Speed of Light Machine
For his exhibition, Speed of Light Machine, 2011, Ephraim Russell transforms the DCCA gallery wall into what could be considered the world’s lowest-resolution TV monitor. Approximately 700 fiber optic strands are connected to a computer terminal that plays digital videos off of the ubiquitously popular website, YouTube. Unlike a new TV that delivers crisp, high definition images, Russell’s giant “monitor” depicts indecipherable images made up of abstract patterns of light. Re-signifying the traditional white gallery wall as an older-model box TV, the artist initiates a playful critique of art institutions, technology, and entertainment in our everyday lives. As an artist, Russell resists the global push for progress and insatiable desire for “high-tech” gadgets and instead presents us with a dysfunctional art object—a “low-tech” symbol of obsolescence and frustration. As a sculpture, the work can also be considered emblematic of the artists’ ironic nostalgia for the Sci-Fi B movie genre. Yet, while science fiction films often portray time as one of a host of fantastic travel options for the future, Russell’s Speed of Light Machine ultimately transports us back down to Earth, where he would seemingly suggest we might be hitting a wall of illumination derived from a high-speed web connection.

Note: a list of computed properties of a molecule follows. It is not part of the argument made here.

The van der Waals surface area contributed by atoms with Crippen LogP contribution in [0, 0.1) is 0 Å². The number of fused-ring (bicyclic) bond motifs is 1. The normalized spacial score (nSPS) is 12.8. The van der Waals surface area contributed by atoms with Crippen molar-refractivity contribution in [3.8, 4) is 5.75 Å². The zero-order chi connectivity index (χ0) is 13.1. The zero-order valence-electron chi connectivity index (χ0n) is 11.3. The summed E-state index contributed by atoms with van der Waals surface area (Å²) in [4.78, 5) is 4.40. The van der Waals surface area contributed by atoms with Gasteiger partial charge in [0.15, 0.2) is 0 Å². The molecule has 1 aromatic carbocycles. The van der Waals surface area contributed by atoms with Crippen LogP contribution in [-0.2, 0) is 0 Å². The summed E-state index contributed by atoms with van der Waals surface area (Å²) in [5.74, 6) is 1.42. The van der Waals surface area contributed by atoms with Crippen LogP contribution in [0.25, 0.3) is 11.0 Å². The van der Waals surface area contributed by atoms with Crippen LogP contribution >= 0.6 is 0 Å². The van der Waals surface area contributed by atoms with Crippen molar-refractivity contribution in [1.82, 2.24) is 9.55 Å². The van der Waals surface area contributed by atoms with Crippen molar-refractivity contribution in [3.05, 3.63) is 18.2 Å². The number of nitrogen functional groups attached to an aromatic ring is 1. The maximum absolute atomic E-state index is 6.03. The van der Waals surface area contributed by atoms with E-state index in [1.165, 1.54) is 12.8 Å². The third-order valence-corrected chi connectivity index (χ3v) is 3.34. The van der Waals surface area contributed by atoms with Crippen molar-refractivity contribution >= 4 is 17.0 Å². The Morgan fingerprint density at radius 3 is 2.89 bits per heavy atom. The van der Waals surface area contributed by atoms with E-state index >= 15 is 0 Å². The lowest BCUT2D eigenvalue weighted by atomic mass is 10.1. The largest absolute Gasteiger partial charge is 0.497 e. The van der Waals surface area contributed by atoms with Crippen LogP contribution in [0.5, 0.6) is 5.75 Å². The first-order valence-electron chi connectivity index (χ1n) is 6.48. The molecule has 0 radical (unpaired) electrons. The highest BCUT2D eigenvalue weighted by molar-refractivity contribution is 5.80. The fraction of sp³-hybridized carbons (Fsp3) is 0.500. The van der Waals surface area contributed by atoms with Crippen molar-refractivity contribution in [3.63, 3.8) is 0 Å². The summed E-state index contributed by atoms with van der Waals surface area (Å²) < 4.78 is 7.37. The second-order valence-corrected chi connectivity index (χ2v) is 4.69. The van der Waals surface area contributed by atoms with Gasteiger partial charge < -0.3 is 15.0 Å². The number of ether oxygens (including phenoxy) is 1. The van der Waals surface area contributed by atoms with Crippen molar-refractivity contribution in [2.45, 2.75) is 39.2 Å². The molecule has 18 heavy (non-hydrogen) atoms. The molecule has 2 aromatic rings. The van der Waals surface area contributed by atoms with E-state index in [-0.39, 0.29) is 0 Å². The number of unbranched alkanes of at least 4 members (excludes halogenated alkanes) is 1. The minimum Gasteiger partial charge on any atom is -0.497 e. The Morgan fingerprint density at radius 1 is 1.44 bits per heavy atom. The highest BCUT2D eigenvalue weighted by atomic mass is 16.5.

Gretchen Hupfel Curator of Contemporary Art